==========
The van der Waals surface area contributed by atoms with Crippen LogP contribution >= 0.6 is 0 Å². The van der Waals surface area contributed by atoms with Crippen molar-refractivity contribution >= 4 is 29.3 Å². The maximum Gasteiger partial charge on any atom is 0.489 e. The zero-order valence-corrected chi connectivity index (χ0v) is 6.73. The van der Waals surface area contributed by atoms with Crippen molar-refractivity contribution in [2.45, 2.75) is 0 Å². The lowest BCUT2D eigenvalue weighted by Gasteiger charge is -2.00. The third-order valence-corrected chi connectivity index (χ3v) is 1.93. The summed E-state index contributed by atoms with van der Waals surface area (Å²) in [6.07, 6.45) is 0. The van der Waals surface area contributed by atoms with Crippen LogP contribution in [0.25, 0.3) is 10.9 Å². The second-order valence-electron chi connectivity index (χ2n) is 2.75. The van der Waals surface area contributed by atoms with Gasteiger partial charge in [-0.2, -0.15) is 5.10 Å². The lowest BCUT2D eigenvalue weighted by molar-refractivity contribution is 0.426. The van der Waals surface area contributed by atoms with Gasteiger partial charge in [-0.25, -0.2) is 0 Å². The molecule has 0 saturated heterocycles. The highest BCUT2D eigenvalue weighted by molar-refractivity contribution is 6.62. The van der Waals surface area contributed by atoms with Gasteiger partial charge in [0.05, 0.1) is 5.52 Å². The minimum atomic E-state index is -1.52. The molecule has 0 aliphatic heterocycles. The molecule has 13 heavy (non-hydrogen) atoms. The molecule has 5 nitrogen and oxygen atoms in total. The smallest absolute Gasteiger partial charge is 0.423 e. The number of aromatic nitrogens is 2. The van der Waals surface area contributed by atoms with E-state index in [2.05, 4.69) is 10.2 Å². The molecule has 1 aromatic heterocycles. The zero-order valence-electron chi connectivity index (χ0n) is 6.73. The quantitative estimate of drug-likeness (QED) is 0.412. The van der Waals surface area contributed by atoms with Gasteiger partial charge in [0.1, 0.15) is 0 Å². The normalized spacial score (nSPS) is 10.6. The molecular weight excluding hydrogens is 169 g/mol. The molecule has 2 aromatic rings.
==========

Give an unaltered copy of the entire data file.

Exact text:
The van der Waals surface area contributed by atoms with Crippen LogP contribution >= 0.6 is 0 Å². The van der Waals surface area contributed by atoms with Crippen molar-refractivity contribution >= 4 is 29.3 Å². The maximum Gasteiger partial charge on any atom is 0.489 e. The zero-order valence-corrected chi connectivity index (χ0v) is 6.73. The van der Waals surface area contributed by atoms with Crippen molar-refractivity contribution in [2.45, 2.75) is 0 Å². The lowest BCUT2D eigenvalue weighted by Gasteiger charge is -2.00. The third-order valence-corrected chi connectivity index (χ3v) is 1.93. The summed E-state index contributed by atoms with van der Waals surface area (Å²) in [6.07, 6.45) is 0. The van der Waals surface area contributed by atoms with Crippen LogP contribution in [0.25, 0.3) is 10.9 Å². The second-order valence-electron chi connectivity index (χ2n) is 2.75. The van der Waals surface area contributed by atoms with Gasteiger partial charge in [-0.2, -0.15) is 5.10 Å². The lowest BCUT2D eigenvalue weighted by molar-refractivity contribution is 0.426. The van der Waals surface area contributed by atoms with Gasteiger partial charge in [-0.25, -0.2) is 0 Å². The molecule has 0 saturated heterocycles. The highest BCUT2D eigenvalue weighted by molar-refractivity contribution is 6.62. The van der Waals surface area contributed by atoms with Gasteiger partial charge in [0.05, 0.1) is 5.52 Å². The minimum atomic E-state index is -1.52. The molecule has 0 aliphatic heterocycles. The molecule has 13 heavy (non-hydrogen) atoms. The molecule has 5 nitrogen and oxygen atoms in total. The smallest absolute Gasteiger partial charge is 0.423 e. The number of aromatic nitrogens is 2. The van der Waals surface area contributed by atoms with E-state index in [2.05, 4.69) is 10.2 Å². The molecule has 1 aromatic heterocycles. The zero-order valence-electron chi connectivity index (χ0n) is 6.73. The quantitative estimate of drug-likeness (QED) is 0.412. The van der Waals surface area contributed by atoms with Gasteiger partial charge in [0.1, 0.15) is 0 Å². The normalized spacial score (nSPS) is 10.6. The molecular weight excluding hydrogens is 169 g/mol. The molecule has 2 aromatic rings.